A Parent's First Comic-Con
I threw on a cape, gathered my family, and took the pop culture plunge!
A few years ago (okay, more than just a few, but honestly, I can't remember how long ago it was, it was that long ago), my brother-in-law and nephew stopped at our house on their way to the San Diego Comic-Con. "How nice for them," I thought, "to be able to enjoy such an odd, little convention together." Little did I know that in just a few short years I would be attending the Phoenix ComicCon with my own family.
The first Comic-Con was held in March 1970, in San Diego, where 100 people attended, in an effort to gain interest in a larger convention. Later that year, a 3-day convention was held, with 300 attendees. Most recently, over 130,000 people attend that convention, with additional conventions in nearly every state of the Union, as well as a few in Canada, and even one I found in Ireland. Apparently people like their comic books and heroes, including my children and husband (the biggest kid of all).
So, this year, we decided to attend the Phoenix ComicCon. We purchased our tickets, did our research, and prepared to attend one day of a four day event. Our first surprise was the traffic getting off the freeway (a good five miles from the event itself). Was all this for the convention? Surely not. Was there some other event taking place on a Friday morning in downtown Phoenix? Nope. It was all for ComicCon. Which meant finding parking wasn't as easy as we had imagined. But we prevailed, and found a space a couple blocks away and walked to the convention center. Which actually added to the fun of attending, because it meant we got a glimpse of what the day would hold, as we watched hundreds of people walking through the streets of downtown Phoenix dressed as Darth Vader, Captain America, Spider-man, characters from Pokemon, and innumerable other personalities.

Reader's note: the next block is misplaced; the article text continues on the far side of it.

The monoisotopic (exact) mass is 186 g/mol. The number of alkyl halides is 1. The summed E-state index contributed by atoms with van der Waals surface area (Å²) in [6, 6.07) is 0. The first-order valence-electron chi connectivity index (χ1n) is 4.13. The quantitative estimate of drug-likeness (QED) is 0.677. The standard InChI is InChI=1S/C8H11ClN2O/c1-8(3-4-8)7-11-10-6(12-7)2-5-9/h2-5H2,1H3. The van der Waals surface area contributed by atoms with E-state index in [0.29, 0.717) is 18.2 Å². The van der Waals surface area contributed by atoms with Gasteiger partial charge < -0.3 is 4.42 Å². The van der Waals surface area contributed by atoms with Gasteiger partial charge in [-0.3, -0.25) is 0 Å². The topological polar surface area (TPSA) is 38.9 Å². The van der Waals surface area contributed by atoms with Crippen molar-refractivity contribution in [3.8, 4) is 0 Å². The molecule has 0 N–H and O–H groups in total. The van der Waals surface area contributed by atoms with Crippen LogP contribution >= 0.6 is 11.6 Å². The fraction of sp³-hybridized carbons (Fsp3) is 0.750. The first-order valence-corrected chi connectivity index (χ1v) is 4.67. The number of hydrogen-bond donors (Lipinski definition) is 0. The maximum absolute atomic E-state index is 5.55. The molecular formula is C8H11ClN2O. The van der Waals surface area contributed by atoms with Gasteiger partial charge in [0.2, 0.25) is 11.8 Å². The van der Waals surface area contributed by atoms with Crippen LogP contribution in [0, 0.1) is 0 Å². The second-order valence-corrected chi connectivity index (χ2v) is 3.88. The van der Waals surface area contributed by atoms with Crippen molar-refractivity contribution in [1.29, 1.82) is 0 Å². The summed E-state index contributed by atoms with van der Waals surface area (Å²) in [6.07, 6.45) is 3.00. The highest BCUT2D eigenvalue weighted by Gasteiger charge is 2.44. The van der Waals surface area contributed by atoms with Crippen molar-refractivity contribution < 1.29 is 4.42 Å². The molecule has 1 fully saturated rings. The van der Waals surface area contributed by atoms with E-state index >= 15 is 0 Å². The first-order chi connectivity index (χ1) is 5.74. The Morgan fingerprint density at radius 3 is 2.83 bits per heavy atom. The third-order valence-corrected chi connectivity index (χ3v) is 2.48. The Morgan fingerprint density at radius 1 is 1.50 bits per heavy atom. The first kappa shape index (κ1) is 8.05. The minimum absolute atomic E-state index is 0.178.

Our second surprise was the number of people who attended. To say it was crowded would be an understatement, especially as the day went on. The Phoenix ComicCon reported that more than 106,000 people attended this year, which is a whole lot of people. Often, in crowded places, people can get rude and pushy, but I was impressed by how friendly everyone was to each other. Most everyone was willing to stop and have their picture taken, or answer questions about their costume, or give information about how to find a certain event.
Additionally, we were surprised at how many people dressed up in costumes. I had heard that cosplay (“costume play”) was a big deal, but had no idea how many adults dressed up like their favorite character. It was like Halloween for adults…during the day…in a convention center. Everyone stopped to admire the really great costumes, or simply comment on something they found interesting. And there were plenty of interesting costumes, believe me!
If you haven't been to a regional Comic-Con, my advice is:
1. Be prepared. Look up the workshops you might want to attend or the celebrities/comic book writers and illustrators you might want to meet, and create a schedule before-hand so you don't miss out. If there's something or someone you really want to see, get there early and stand in line.
2. Be flexible. It is crowded and there's a ton to see.
3. Be prepared to pay for autographs and/or celebrity photos. Comic book creators will usually sign for free, but most of the film and TV celebrities will charge anywhere from $25 to $75 for their signatures or photographs.
4. Have fun!
Overall, a Comic-Con is a great family event. It's creative, the perfect place to people-watch, and an outing that can't be re-created by Disney, Universal Studios, or any other amusement park. Give it a try...your kids will enjoy it a whole lot more than a day at the museum.
with additional reporting by Mike Nappa
All product-related graphics in this article are standard publicity/promotional shots and are owned by their respective publisher.